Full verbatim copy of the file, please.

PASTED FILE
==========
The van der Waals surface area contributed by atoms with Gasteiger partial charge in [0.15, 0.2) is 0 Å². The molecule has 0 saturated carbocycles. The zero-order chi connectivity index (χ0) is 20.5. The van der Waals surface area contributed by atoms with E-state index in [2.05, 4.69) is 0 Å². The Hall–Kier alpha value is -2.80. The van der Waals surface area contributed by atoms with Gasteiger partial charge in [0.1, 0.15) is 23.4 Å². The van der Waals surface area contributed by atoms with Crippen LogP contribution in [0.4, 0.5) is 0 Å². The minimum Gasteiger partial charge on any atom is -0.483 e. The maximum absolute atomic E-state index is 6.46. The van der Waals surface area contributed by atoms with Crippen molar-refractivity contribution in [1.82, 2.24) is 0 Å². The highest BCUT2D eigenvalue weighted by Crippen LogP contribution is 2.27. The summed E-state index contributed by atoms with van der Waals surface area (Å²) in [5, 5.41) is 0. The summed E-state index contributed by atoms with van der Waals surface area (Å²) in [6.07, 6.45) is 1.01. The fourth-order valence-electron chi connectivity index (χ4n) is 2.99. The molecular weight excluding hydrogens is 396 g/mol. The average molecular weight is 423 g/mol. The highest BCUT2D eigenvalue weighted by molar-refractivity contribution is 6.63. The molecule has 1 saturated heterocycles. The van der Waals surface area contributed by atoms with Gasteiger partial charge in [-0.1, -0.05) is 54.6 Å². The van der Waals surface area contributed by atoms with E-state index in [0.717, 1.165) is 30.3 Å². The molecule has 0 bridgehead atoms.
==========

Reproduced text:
The van der Waals surface area contributed by atoms with Gasteiger partial charge in [0.15, 0.2) is 0 Å². The molecule has 0 saturated carbocycles. The zero-order chi connectivity index (χ0) is 20.5. The van der Waals surface area contributed by atoms with E-state index in [2.05, 4.69) is 0 Å². The Hall–Kier alpha value is -2.80. The van der Waals surface area contributed by atoms with Gasteiger partial charge in [0.1, 0.15) is 23.4 Å². The van der Waals surface area contributed by atoms with Crippen LogP contribution in [0.4, 0.5) is 0 Å². The minimum Gasteiger partial charge on any atom is -0.483 e. The maximum absolute atomic E-state index is 6.46. The van der Waals surface area contributed by atoms with Crippen molar-refractivity contribution in [1.82, 2.24) is 0 Å². The highest BCUT2D eigenvalue weighted by Crippen LogP contribution is 2.27. The summed E-state index contributed by atoms with van der Waals surface area (Å²) in [5, 5.41) is 0. The summed E-state index contributed by atoms with van der Waals surface area (Å²) in [6.07, 6.45) is 1.01. The fourth-order valence-electron chi connectivity index (χ4n) is 2.99. The molecular weight excluding hydrogens is 396 g/mol. The average molecular weight is 423 g/mol. The highest BCUT2D eigenvalue weighted by molar-refractivity contribution is 6.63. The molecule has 1 saturated heterocycles. The van der Waals surface area contributed by atoms with Gasteiger partial charge in [-0.1, -0.05) is 54.6 Å². The van der Waals surface area contributed by atoms with E-state index in [0.717, 1.165) is 30.3 Å². The molecule has 0 bridgehead atoms.